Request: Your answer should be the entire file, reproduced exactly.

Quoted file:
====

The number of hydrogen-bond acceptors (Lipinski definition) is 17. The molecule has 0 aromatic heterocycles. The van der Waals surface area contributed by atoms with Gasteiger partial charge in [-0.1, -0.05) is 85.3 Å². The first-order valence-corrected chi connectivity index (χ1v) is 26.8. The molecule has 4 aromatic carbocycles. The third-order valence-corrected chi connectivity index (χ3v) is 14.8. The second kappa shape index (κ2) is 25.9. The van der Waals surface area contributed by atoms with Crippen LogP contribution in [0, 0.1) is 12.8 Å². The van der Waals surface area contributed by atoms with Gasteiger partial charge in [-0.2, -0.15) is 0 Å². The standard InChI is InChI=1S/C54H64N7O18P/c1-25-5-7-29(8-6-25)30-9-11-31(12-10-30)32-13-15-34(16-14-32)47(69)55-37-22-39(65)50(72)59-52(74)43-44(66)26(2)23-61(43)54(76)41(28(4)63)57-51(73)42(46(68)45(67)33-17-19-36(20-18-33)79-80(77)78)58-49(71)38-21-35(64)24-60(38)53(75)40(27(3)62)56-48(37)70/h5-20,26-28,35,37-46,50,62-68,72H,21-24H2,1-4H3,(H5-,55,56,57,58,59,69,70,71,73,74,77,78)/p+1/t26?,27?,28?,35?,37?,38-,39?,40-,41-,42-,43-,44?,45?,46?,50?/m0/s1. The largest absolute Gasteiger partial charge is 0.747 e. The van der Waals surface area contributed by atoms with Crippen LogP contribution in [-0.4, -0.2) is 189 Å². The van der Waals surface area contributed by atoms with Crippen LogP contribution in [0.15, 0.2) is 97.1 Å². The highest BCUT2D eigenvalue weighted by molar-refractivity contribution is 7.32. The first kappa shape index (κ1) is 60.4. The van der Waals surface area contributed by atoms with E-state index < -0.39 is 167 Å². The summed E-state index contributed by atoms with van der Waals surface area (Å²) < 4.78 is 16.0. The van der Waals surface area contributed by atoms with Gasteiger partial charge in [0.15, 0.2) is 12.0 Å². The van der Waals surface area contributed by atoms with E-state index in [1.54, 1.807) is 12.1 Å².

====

The number of hydrogen-bond acceptors (Lipinski definition) is 17. The molecule has 0 aromatic heterocycles. The van der Waals surface area contributed by atoms with Gasteiger partial charge in [-0.1, -0.05) is 85.3 Å². The first-order valence-corrected chi connectivity index (χ1v) is 26.8. The molecule has 4 aromatic carbocycles. The third-order valence-corrected chi connectivity index (χ3v) is 14.8. The second kappa shape index (κ2) is 25.9. The van der Waals surface area contributed by atoms with Crippen LogP contribution in [0, 0.1) is 12.8 Å². The van der Waals surface area contributed by atoms with Gasteiger partial charge in [-0.2, -0.15) is 0 Å². The standard InChI is InChI=1S/C54H64N7O18P/c1-25-5-7-29(8-6-25)30-9-11-31(12-10-30)32-13-15-34(16-14-32)47(69)55-37-22-39(65)50(72)59-52(74)43-44(66)26(2)23-61(43)54(76)41(28(4)63)57-51(73)42(46(68)45(67)33-17-19-36(20-18-33)79-80(77)78)58-49(71)38-21-35(64)24-60(38)53(75)40(27(3)62)56-48(37)70/h5-20,26-28,35,37-46,50,62-68,72H,21-24H2,1-4H3,(H5-,55,56,57,58,59,69,70,71,73,74,77,78)/p+1/t26?,27?,28?,35?,37?,38-,39?,40-,41-,42-,43-,44?,45?,46?,50?/m0/s1. The largest absolute Gasteiger partial charge is 0.747 e. The van der Waals surface area contributed by atoms with Crippen LogP contribution in [-0.4, -0.2) is 189 Å². The van der Waals surface area contributed by atoms with Crippen LogP contribution in [0.15, 0.2) is 97.1 Å². The highest BCUT2D eigenvalue weighted by molar-refractivity contribution is 7.32. The first kappa shape index (κ1) is 60.4. The van der Waals surface area contributed by atoms with E-state index < -0.39 is 167 Å². The summed E-state index contributed by atoms with van der Waals surface area (Å²) < 4.78 is 16.0. The van der Waals surface area contributed by atoms with Gasteiger partial charge in [0.15, 0.2) is 12.0 Å². The van der Waals surface area contributed by atoms with E-state index in [1.54, 1.807) is 12.1 Å².